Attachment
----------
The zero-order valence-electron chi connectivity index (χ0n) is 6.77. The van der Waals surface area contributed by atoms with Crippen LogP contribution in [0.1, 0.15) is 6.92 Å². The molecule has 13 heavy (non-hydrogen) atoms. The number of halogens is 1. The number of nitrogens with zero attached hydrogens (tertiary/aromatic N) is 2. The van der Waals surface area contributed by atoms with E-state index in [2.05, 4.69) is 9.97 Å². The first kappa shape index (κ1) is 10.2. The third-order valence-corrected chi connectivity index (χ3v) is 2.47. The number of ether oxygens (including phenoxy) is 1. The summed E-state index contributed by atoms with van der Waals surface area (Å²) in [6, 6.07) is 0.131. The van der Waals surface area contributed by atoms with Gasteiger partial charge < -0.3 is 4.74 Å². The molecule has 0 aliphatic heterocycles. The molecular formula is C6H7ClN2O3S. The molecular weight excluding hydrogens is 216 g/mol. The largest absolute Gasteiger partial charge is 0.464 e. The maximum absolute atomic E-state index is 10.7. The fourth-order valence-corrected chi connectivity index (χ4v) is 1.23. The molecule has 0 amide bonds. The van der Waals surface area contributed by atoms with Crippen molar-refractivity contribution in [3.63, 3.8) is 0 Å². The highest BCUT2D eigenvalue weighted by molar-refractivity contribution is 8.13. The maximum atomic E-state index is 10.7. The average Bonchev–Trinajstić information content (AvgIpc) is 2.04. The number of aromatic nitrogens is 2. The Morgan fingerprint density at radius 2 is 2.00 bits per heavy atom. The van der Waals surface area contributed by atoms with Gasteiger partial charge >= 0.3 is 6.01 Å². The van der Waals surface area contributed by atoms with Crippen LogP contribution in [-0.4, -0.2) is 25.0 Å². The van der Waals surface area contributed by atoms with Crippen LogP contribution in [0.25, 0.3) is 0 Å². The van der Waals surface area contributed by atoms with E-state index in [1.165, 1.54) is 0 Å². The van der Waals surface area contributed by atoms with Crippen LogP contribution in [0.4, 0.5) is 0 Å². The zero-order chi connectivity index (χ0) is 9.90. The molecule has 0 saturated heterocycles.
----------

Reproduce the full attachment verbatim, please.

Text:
The zero-order valence-electron chi connectivity index (χ0n) is 6.77. The van der Waals surface area contributed by atoms with Crippen LogP contribution in [0.1, 0.15) is 6.92 Å². The molecule has 13 heavy (non-hydrogen) atoms. The number of halogens is 1. The number of nitrogens with zero attached hydrogens (tertiary/aromatic N) is 2. The van der Waals surface area contributed by atoms with E-state index in [2.05, 4.69) is 9.97 Å². The first kappa shape index (κ1) is 10.2. The third-order valence-corrected chi connectivity index (χ3v) is 2.47. The number of ether oxygens (including phenoxy) is 1. The summed E-state index contributed by atoms with van der Waals surface area (Å²) in [6, 6.07) is 0.131. The van der Waals surface area contributed by atoms with Gasteiger partial charge < -0.3 is 4.74 Å². The molecule has 0 aliphatic heterocycles. The molecular formula is C6H7ClN2O3S. The molecular weight excluding hydrogens is 216 g/mol. The largest absolute Gasteiger partial charge is 0.464 e. The maximum absolute atomic E-state index is 10.7. The fourth-order valence-corrected chi connectivity index (χ4v) is 1.23. The molecule has 0 amide bonds. The van der Waals surface area contributed by atoms with Crippen molar-refractivity contribution in [3.63, 3.8) is 0 Å². The highest BCUT2D eigenvalue weighted by molar-refractivity contribution is 8.13. The maximum atomic E-state index is 10.7. The average Bonchev–Trinajstić information content (AvgIpc) is 2.04. The number of aromatic nitrogens is 2. The Morgan fingerprint density at radius 2 is 2.00 bits per heavy atom. The van der Waals surface area contributed by atoms with Gasteiger partial charge >= 0.3 is 6.01 Å². The van der Waals surface area contributed by atoms with Crippen LogP contribution in [-0.4, -0.2) is 25.0 Å². The van der Waals surface area contributed by atoms with Crippen LogP contribution in [0.25, 0.3) is 0 Å². The van der Waals surface area contributed by atoms with E-state index in [1.165, 1.54) is 0 Å². The van der Waals surface area contributed by atoms with Crippen LogP contribution in [0.4, 0.5) is 0 Å². The zero-order chi connectivity index (χ0) is 9.90. The molecule has 0 saturated heterocycles.